If anyone out there was still clinging to the notion that the Israeli government officially supports a two-state peace with the Palestinians, Barak Ravid’s account of the Knesset's Foreign Affairs and Defense Committee discussion on Tuesday should be enough to shatter that illusion.The discussion saw government coalition members vociferously challenging Justice Minister Tzipi Livni’s assertion that Israel’s policy is one of “negotiations based on two national states which will bring an end to the conflict."
MK Orit Strock from Habayit Hayehudi cut Livni off. "Two states for two peoples is not the government's official position," she said. "It is not part of the government's guiding principles, and for good reason. This is perhaps Netanyahu's position and your position, but it has not been accepted as the government's position."[…] "The government has not even decided that it supports two nations for two peoples," [Habayit Hayehudi MK Yoni] Chetboun told Livni.MK Moti Yogev (Habayit Hayehudi) continued the thought, saying, "Two nations for two peoples is disconnected from reality."
What’s disturbing about this is that these Knesset members are actually right: official commitment to the two-state solution isn’t in the coalition agreement, nor is it spelled out in the government’s ruling party’s platform (Likud-Beytenu didn’t bother to create one this past election cycle). And this isn’t the first time that omission has lent strength to Israeli politicians who oppose two states—not just in far-right, pro-annexationist Habayit Hayehudi, but in the Likud itself. Back in January, Likud MKs stated that their party does not support a two-state solution, Netanyahu’s 2009 Bar Ilan speech notwithstanding. As the Times of Israel reported:
Education Minister Gideon Sa’ar, who is No. 3 on the Likud-Beytenu joint list, said “two states for two peoples was never part of [Likud's] election platform.” MK Tzipi Hotovely, No. 15 on the list, said the Bar-Ilan speech was a tactical maneuver by Netanyahu only meant to placate the world.
Netanyahu’s failure to officially, formally, explicitly commit his own ruling party—never mind the Israeli government writ large—to the two-state solution, in writing, is almost as problematic as his failure to reprimand the MKs who reject it out of hand. It seems reasonable to assume that, if the prime minister were truly committed to a given solution, he would have reprimanded the Likud MKs who spoke out against it last January, and probably would’ve had a few choice words for the Habayit Hayehudi MKs who spoke out Tuesday as well.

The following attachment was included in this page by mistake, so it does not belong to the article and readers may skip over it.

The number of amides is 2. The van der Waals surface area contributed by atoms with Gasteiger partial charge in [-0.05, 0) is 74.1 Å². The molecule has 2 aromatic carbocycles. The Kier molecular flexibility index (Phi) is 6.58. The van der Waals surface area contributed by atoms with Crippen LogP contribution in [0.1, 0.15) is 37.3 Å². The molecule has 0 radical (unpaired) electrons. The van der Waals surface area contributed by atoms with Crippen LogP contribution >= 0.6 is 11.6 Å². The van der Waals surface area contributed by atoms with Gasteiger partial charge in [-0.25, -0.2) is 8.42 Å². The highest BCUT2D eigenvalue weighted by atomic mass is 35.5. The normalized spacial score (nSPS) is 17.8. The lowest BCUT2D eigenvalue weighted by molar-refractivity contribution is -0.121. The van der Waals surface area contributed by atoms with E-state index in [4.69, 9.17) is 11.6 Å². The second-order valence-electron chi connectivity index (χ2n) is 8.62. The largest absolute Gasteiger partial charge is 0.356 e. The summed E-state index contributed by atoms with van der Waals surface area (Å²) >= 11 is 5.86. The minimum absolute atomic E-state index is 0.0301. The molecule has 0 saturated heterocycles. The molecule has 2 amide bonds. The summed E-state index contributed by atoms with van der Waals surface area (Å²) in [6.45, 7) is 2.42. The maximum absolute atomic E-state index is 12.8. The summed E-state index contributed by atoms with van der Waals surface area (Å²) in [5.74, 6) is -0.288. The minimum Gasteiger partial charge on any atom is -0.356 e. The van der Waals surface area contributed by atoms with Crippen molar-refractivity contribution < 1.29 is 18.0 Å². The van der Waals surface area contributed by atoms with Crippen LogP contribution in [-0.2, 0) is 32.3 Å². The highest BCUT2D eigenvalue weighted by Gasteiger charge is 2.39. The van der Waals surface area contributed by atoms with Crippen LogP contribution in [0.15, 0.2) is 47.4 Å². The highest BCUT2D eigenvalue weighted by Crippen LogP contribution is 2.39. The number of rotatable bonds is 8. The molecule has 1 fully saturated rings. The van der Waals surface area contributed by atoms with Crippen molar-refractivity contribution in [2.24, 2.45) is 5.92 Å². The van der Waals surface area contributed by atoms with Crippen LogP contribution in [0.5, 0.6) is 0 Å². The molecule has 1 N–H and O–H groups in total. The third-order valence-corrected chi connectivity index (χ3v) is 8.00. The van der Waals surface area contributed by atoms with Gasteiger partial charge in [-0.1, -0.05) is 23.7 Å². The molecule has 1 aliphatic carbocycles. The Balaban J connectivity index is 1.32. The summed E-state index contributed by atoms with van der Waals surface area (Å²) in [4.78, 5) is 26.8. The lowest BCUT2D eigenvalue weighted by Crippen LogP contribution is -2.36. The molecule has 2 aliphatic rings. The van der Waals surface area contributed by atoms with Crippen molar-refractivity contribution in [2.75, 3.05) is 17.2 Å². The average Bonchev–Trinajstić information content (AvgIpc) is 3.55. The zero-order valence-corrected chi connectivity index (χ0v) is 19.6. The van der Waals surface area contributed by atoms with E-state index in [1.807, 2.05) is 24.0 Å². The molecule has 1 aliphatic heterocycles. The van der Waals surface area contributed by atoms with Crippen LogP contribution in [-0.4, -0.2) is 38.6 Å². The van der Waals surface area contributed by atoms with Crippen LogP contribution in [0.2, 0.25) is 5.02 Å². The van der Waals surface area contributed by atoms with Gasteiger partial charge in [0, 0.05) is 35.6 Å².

Building on this assumption, J Street today launched an online petition (my word, not theirs) to get Israeli Ambassador Michael Oren to clarify whether or not the Israeli government supports the two-state solution. “For there to be any hope of progress, the Israeli government must state unequivocally that support for a two-state solution is a core principle of its foreign policy,” J Street explained. That’s certainly true, although personally I am less convinced by the follow-up assertion that “a simple declarative statement by Prime Minister Netanyahu or Ambassador Michael Oren would dispel these doubts immediately.” The petition is a clever move because it will pressure Oren to speak directly to this question, and I actually think there’s a good chance it will succeed in accomplishing that goal. But I’d hazard a guess that, if Oren does address the question, he’ll simply say exactly what he’s said before.
Oren will focus on the prime minister, arguing that he supports two states, even if others within the coalition do not (which is natural, after all, and even desirable—it’s a sign of Israel’s vibrant democracy!). He'll quote Israeli Finance Minister Yair Lapid quoting Netanyahu saying that the government supports two states. He’ll tout Netanyahu’s decision to appoint Livni lead peace negotiator—although she’s “leading” in nothing but name. He’ll pay lip service to the peace process, just like he did at the AIPAC conference in March, when he stated that “Netanyahu has taken consistent risks for peace. In 2009, when he got up at Bar Ilan University and made the two-state solution the official position of the Likud party, that was a risk.” What he won’t mention is that these kinds of oral commitments are only as good as the paper they’re written on—as the various Habayit Hayehudi and Likud MKs have made painfully clear.
Ultimately, what the Israeli government needs to do is enshrine its commitment to two states in writing—coalition agreements, party platforms—so that it’s crystal clear that this is official government policy. And then it needs to take the next step, moving from words to deeds, starting with confidence-building measures like a Livni-backed partial settlement freeze. Until it does this, there is simply no good reason for either U.S. Secretary of State John Kerry or the Palestinians to have, well, confidence in it.
MK Ronen Hoffman of Yesh Atid put the problem best in Tuesday’s discussion. He asked Habayit Hayehudi: "How is it possible to expect the Palestinians to enter negotiations when part of our government opposes a Palestinian state?" He’s right—such a situation expects a lot, it expects too much—and that’s just what Habayit Hayehudi is counting on.